The ESRC, 50 Years On
"David Walker’s analysis is incisive and hard hitting. Anyone who believes in the power of social science to inform better policy making should take his criticisms seriously."
- Sue Duncan, Former Chief Government Social Researcher and Head of the Government Social Research Service
- David Rhind, Chair of the Nuffield Foundation
What is the role of the state in distributing research money? How do 'arm's-length' funding agencies relate to public policy and business? This original study looks at the main social science funding agency in the UK, which was established 50 years ago. It examines how funding decisions are related to power. The 'critical' and ‘policy' aspects of successful research bids are discussed. Walker asks the tricky question, why has social science research not achieved a more salient role in state policy formation and management strategy: is the funding agency responsible?
Insightful, engrossing and highly original, the book will be required reading for anyone who has written or will write a Social Science research bid and, more widely, for students of power, knowledge and culture.
More a critique than celebration... 50 years of ambiguity, missed opportunities and muddling through. Walker captures the enduring tensions that have characterised ESRC - and UK social science more broadly. A ‘must read’ for all social scientists, especially those who want to influence the next 50 years.
David Walker offers a characteristically sharp-minded - and sharp-worded - verdict on the first half century of the UK's research council for the social sciences, once the SSRC now the Economic and Social Research Council. If he privileges policy research over other forms, and focuses on relationships with Whitehall (and the 'public') over those with universities (and social scientists themselves), that does not diminish the power of his critique. If the vigour of his analysis and ability to stimulate controversy may tend in the eyes of some to undermine his own thesis that the social sciences have been marginalised, others will see these same characteristics as proof of the social sciences’ enduring creativity – and challenge.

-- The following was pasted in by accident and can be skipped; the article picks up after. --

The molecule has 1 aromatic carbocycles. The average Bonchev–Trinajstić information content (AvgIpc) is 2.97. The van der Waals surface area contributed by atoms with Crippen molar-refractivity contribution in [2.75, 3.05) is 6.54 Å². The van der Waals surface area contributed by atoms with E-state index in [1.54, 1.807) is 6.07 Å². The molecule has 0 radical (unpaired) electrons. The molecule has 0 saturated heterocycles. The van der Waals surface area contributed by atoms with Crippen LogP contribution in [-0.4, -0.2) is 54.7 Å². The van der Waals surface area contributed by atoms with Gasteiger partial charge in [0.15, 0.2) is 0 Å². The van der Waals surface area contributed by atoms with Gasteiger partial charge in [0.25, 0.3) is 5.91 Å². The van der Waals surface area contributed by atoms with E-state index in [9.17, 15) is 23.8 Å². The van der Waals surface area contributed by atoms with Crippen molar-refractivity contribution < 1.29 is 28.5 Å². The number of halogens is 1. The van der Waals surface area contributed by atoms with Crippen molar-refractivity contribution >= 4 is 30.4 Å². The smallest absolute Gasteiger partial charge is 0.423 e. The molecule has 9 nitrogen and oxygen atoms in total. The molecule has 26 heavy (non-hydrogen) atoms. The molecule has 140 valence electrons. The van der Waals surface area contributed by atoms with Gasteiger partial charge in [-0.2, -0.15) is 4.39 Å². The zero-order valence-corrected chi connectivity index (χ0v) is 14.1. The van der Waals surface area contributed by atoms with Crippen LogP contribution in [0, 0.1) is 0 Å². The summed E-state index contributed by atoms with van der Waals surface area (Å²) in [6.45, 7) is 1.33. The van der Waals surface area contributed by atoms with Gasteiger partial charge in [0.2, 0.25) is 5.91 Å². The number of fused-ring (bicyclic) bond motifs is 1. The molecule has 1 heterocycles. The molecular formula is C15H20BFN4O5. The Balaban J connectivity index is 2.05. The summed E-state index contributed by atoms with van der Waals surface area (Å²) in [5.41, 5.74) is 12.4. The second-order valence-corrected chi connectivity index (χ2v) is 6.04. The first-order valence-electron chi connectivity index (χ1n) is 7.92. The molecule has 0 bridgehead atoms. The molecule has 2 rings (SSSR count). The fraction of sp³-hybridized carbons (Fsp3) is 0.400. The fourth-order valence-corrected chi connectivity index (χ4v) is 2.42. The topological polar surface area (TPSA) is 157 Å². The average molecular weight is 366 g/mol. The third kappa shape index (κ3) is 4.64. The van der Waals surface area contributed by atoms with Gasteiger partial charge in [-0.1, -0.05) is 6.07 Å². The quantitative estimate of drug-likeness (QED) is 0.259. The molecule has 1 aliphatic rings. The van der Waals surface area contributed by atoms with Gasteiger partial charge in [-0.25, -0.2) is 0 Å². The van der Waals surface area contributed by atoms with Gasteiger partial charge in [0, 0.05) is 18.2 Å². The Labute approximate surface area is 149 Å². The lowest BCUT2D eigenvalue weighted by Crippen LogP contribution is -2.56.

David Walker’s analysis is incisive and hard hitting. Anyone who believes in the power of social science to inform better policy making should take his criticisms seriously.
David Walker has written an unofficial summary of ESRC's achievements and struggles. He brings to the task long experience of the organisation and of the key players, a great familiarity with the literature and a sceptical nature. The result is stimulating, instructive, contentious and sometimes even infuriating.
This book looks at the role of the Economic and Social Research Council (ESRC) and its relationship with academics, non-university researchers, policy-makers and government... This erudite, eminently quotable and thoroughly iconoclastic book tells the story of opportunities lost; it is not an account of unequivocal failure. It is also about much more than the ESRC, as Walker has issued a clarion call to all those who believe in interdisciplinary working.
This book is a rather unique beast, both in style and scope. The author, a long time Economic and Social Research Council (ESRC) committee member, has taken it upon himself to offer a personal critique of the role and function of the ESRC. I found it an interesting and thought-provoking read... I would definitely recommend this book to those interested in the policy and politics of social science research.
Sample Materials & Chapters
Exaggerated Claims: Introduction